Ever since the figures in the early 2000s, we haven’t seen a lot of Technic Star Wars creations. And ever since what was on the back of the boxes in the early 2000s, we haven’t seen a lot of Star Wars-themed alternate models. And let’s not even begin with thinking of the few Technic Star Wars alternate models we ever saw. They were there in the early 2000s. And suddenly, in 2015, they’re back, only way better. It seems like Joe Gan brought back the genre with a vengeance. Earlier, he shared a Republic Gunship made from the parts of the 9395 Pick-up truck. More recently, he transformed the white-and-blue 42025 cargo plane in a terrific Y-wing. He doesn’t full accuracy, because he manages to create a recognizable and beautifully different version with his 1297 pieces. I love the way he used the panels (those weren’t around in the early 2000s!) to create a perfectly smooth and interesting shape for the cockpit. The seams that could have been there, were cleverly covered by some axles, at the same time giving an edge to it, that nice bit of extra decoration. The engines are absolutely lovely as well. They’re way smoother than the ones on the original model, and kind of remind me of the engines of the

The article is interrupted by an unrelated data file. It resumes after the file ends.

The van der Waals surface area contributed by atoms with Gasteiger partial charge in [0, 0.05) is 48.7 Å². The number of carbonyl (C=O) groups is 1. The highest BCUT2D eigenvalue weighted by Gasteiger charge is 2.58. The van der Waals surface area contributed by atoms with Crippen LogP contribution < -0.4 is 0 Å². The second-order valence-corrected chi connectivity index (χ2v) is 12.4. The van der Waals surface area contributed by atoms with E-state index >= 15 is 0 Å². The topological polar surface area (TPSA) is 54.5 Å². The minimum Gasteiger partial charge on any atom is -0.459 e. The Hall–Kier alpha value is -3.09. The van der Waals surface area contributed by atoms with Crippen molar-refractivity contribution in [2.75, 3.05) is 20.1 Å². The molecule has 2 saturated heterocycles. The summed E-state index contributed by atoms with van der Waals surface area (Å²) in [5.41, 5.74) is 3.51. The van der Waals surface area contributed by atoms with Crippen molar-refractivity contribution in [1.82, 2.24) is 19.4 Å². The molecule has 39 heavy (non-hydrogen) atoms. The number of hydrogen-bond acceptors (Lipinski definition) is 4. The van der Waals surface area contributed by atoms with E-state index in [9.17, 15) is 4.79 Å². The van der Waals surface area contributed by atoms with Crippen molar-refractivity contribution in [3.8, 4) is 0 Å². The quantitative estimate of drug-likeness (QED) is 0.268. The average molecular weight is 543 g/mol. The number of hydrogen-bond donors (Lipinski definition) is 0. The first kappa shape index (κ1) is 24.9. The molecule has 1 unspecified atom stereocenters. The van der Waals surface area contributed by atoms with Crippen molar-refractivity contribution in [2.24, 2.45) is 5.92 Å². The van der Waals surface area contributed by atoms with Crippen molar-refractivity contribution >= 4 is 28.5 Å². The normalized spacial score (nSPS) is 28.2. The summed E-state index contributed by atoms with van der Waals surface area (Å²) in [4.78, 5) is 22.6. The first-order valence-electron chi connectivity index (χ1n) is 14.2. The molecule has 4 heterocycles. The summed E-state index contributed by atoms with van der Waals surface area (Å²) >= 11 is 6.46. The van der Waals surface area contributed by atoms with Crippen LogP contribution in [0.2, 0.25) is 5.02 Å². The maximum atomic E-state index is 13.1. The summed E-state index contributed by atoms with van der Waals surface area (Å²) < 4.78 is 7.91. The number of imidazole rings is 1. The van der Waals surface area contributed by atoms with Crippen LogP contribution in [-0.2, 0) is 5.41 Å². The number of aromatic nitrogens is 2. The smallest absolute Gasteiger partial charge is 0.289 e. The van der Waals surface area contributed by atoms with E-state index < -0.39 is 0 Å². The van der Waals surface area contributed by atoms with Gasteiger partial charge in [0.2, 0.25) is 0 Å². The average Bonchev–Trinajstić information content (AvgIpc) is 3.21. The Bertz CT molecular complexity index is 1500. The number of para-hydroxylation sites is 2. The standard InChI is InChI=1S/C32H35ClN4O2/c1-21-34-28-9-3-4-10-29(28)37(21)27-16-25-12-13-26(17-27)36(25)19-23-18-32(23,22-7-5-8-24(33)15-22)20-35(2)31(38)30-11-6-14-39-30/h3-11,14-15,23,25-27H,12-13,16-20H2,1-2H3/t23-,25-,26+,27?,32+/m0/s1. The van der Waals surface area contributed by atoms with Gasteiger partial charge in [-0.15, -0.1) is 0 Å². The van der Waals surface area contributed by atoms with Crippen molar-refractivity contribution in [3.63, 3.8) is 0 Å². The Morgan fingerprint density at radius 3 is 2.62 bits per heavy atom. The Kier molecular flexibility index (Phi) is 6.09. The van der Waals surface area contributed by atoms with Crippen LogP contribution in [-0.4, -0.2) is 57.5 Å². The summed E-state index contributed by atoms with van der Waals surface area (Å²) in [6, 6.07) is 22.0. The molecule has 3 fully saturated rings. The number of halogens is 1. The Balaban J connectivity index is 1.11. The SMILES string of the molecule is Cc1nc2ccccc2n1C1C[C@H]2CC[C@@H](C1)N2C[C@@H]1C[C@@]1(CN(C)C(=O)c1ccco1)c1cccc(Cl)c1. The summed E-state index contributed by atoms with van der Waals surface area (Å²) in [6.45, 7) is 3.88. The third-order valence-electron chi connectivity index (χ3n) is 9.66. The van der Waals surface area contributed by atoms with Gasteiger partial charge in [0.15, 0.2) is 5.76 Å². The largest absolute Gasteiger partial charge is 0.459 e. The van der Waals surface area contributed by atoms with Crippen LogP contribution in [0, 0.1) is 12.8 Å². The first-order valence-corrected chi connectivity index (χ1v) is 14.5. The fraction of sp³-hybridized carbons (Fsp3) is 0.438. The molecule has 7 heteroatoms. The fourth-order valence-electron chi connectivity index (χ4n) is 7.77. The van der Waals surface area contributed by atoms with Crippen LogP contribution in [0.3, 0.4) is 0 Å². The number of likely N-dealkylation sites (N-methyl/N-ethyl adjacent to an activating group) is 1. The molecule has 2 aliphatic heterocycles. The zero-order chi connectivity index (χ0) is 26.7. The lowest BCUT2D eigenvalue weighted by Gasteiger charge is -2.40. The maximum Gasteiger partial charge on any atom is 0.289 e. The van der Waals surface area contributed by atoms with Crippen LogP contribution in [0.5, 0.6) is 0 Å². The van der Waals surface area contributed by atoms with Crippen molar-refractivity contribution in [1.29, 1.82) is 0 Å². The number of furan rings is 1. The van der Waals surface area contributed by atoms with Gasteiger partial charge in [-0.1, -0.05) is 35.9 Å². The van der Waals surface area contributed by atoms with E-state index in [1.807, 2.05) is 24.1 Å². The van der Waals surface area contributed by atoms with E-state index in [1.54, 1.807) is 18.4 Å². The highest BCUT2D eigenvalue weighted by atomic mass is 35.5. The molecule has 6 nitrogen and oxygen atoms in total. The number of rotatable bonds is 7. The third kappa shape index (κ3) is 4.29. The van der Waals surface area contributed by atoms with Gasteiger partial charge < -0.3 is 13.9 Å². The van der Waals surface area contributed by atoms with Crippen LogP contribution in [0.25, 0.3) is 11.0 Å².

USS Enterprise… never mind that. The point is they’re rather different but still amazing to look at, contributing to a smooth and strong ship. And there’s still a good amount of detail, with greebly bits, nice canons and even a very fine cockpit outline. It’s one more aspect showing us that achieving those features in an alternate model at the same time is only impossible for most of us. Yes, Joe Gan has the rare gift of seeing something different in a set than what’s on the box, and of making it look like those bricks were always intended to be arranged that way. Maybe all of the boxes just have the wrong instructions in them… That means you’ll be doing a lot of studying of the pictures of Joe Gan’s Y-wing.